Monday, September 27, 2004

Science: Largest European Mushroom is Swiss and Carries a Funny Name

A fungus that has been discovered in a mountainous Swiss national park area near the Ofenpass might be the biggest mushroom of Europe, scientists of the Federal Institute for Forest, Snow and Countryside have declared.

The record-breaking fungus is a Honey Mushroom (armillaria ostoyae) and spans an area of 35 hectares (86 acres) or the equivalent of 35 football pitches. It is believed to be roughly 1000 years old. It is considerably smaller than another fungus of the same species that has been found in a national forest in Oregon, U.S. that measures 890 hectares, the largest living organism ever discovered.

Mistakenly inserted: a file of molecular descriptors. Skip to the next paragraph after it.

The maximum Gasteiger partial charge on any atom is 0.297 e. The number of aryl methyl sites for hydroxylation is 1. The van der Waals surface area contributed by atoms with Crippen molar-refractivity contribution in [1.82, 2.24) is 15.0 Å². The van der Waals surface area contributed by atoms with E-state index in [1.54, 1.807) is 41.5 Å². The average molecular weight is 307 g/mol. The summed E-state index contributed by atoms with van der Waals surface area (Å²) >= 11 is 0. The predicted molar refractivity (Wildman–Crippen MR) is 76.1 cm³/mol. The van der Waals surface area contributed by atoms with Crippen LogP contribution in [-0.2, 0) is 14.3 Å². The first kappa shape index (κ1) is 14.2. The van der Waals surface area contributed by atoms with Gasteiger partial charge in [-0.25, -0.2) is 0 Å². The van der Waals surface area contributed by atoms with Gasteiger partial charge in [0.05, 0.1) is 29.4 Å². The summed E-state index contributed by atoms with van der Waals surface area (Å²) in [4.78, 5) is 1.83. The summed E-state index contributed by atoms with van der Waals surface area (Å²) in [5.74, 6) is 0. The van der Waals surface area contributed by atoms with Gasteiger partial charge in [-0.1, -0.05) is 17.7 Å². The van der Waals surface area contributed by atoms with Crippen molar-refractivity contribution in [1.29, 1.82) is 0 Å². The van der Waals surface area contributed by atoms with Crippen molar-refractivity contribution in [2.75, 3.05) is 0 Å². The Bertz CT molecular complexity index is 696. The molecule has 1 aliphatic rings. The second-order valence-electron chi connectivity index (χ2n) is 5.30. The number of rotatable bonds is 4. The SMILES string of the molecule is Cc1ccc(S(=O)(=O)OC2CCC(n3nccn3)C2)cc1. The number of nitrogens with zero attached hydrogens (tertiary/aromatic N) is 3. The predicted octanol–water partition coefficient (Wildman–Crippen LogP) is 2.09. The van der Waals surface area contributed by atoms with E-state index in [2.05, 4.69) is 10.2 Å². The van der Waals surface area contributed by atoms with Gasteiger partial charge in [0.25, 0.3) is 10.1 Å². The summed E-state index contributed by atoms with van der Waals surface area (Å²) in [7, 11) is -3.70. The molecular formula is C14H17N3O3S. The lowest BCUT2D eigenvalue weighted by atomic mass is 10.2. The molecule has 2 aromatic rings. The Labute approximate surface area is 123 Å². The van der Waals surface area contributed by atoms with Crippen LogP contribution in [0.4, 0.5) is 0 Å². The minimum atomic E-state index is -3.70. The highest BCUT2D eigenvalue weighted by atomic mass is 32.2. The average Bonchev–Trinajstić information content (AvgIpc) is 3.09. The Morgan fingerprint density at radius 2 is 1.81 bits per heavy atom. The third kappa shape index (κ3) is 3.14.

The Honey Mushroom is mostly an underground network of threads the size of shoelaces. What is usually perceived as the mushrooms, the stereotypically shaped hats and stems standing above ground, are only the genitals of the fungus, rising out of the soil to spread their spores once they are mature.

In German, the Honey Mushroom is called "Hallimasch," a name derived from its medical function. Eaten raw, the Honey Mushroom can have the effect of a purge, thus its name "Heil im Arsch" or cure-in-the-bottom.

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